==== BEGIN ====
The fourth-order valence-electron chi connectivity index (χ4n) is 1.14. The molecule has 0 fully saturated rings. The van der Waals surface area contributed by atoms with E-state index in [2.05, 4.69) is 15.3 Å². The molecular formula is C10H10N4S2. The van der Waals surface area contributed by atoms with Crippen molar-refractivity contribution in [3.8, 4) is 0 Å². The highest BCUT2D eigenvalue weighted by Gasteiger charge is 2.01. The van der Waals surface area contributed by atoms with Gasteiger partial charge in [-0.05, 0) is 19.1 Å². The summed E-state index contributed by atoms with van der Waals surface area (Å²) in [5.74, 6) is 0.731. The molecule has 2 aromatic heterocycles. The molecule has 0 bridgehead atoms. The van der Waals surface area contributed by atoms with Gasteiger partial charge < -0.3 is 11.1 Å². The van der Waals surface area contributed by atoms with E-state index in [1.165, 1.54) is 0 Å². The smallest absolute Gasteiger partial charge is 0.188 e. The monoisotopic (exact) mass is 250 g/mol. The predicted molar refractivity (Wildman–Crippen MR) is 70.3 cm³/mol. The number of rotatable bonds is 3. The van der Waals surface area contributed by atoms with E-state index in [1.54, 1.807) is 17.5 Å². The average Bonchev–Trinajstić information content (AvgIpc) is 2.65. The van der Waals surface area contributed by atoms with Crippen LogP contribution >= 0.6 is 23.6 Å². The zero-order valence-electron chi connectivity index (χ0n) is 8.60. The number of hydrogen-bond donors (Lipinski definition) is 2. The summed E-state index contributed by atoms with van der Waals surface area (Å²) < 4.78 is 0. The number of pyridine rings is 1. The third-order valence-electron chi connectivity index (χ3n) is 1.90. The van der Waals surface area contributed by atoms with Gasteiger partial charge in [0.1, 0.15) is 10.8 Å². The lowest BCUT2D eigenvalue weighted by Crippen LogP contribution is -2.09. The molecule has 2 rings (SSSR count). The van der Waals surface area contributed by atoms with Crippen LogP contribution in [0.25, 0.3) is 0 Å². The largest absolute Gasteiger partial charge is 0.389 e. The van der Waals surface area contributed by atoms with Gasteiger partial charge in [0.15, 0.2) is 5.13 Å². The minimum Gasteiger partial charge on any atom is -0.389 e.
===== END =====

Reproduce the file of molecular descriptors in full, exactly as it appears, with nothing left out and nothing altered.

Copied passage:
The fourth-order valence-electron chi connectivity index (χ4n) is 1.14. The molecule has 0 fully saturated rings. The van der Waals surface area contributed by atoms with E-state index in [2.05, 4.69) is 15.3 Å². The molecular formula is C10H10N4S2. The van der Waals surface area contributed by atoms with Crippen molar-refractivity contribution in [3.8, 4) is 0 Å². The highest BCUT2D eigenvalue weighted by Gasteiger charge is 2.01. The van der Waals surface area contributed by atoms with Gasteiger partial charge in [-0.05, 0) is 19.1 Å². The summed E-state index contributed by atoms with van der Waals surface area (Å²) in [5.74, 6) is 0.731. The molecule has 2 aromatic heterocycles. The molecule has 0 bridgehead atoms. The van der Waals surface area contributed by atoms with Gasteiger partial charge < -0.3 is 11.1 Å². The van der Waals surface area contributed by atoms with E-state index in [1.165, 1.54) is 0 Å². The smallest absolute Gasteiger partial charge is 0.188 e. The monoisotopic (exact) mass is 250 g/mol. The predicted molar refractivity (Wildman–Crippen MR) is 70.3 cm³/mol. The number of rotatable bonds is 3. The van der Waals surface area contributed by atoms with E-state index in [1.54, 1.807) is 17.5 Å². The average Bonchev–Trinajstić information content (AvgIpc) is 2.65. The van der Waals surface area contributed by atoms with Crippen LogP contribution >= 0.6 is 23.6 Å². The zero-order valence-electron chi connectivity index (χ0n) is 8.60. The number of hydrogen-bond donors (Lipinski definition) is 2. The summed E-state index contributed by atoms with van der Waals surface area (Å²) < 4.78 is 0. The number of pyridine rings is 1. The third-order valence-electron chi connectivity index (χ3n) is 1.90. The van der Waals surface area contributed by atoms with Gasteiger partial charge in [0.1, 0.15) is 10.8 Å². The lowest BCUT2D eigenvalue weighted by Crippen LogP contribution is -2.09. The molecule has 2 rings (SSSR count). The van der Waals surface area contributed by atoms with Crippen LogP contribution in [0.25, 0.3) is 0 Å². The largest absolute Gasteiger partial charge is 0.389 e. The van der Waals surface area contributed by atoms with Gasteiger partial charge in [0.15, 0.2) is 5.13 Å². The minimum Gasteiger partial charge on any atom is -0.389 e.